How well children perform in the classroom could be linked to how physically active they are, suggests a Dutch review of previous studies.
Writing in Archives of Pediatrics & Adolescent Medicine, researchers said they found strong evidence of a link between exercise and academic performance.
The review looked at 14 studies involving more than 12,000 children.
Exercise may help by increasing blood and oxygen flow to the brain, it said.
But the authors of the study, from VU University Medical Center in Amsterdam, said more accurate and reliable measurement instruments were needed to examine the link in greater detail.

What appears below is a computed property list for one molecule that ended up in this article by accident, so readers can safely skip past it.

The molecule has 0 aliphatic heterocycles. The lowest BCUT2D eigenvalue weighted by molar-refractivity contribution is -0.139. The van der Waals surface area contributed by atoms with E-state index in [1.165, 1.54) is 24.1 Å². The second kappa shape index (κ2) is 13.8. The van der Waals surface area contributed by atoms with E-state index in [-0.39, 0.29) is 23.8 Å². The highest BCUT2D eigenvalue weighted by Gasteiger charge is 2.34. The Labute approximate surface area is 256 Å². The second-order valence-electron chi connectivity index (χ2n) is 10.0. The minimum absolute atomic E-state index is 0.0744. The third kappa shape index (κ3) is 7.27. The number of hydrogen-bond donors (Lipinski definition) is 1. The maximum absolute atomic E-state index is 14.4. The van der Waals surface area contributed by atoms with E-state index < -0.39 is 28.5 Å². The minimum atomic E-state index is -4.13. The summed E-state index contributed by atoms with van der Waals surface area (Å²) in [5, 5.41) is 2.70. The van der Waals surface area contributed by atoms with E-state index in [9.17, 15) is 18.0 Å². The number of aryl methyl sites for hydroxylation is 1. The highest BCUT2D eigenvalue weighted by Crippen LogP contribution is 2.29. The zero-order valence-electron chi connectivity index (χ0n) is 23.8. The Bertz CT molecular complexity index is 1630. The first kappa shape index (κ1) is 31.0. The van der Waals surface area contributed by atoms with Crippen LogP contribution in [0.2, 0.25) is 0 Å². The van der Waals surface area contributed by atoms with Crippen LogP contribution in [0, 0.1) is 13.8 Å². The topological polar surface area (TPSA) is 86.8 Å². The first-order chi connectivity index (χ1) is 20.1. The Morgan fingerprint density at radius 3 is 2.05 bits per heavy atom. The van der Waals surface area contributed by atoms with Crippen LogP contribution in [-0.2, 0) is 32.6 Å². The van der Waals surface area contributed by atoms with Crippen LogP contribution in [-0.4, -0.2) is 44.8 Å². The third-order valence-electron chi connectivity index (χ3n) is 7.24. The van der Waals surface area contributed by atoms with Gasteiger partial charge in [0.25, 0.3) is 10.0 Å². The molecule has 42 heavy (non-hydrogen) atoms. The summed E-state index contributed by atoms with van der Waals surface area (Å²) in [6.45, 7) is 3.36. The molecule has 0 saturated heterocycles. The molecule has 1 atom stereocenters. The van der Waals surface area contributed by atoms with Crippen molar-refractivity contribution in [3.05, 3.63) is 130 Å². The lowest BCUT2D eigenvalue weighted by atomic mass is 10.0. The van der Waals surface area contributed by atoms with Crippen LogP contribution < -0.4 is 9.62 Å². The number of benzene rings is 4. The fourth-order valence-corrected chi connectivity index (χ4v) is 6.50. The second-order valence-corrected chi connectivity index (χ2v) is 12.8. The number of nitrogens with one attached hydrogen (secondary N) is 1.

Dr Amika Singh and colleagues were prompted to look at the relationship between physical activity and academic performance because of concerns that pressure to improve children’s school marks could mean they spend more time in the classroom and less time doing physical activity.
So the authors identified 10 observational and four interventional studies for review.
Twelve of the studies were conducted in the United States, one in Canada and one in South Africa.
Sample sizes ranged from 53 to about 12,000 participants between the ages of six and 18 years.
The period of follow-up varied between eight weeks and more than five years.
Two of the studies reviewed were rated as being of high quality, the study says.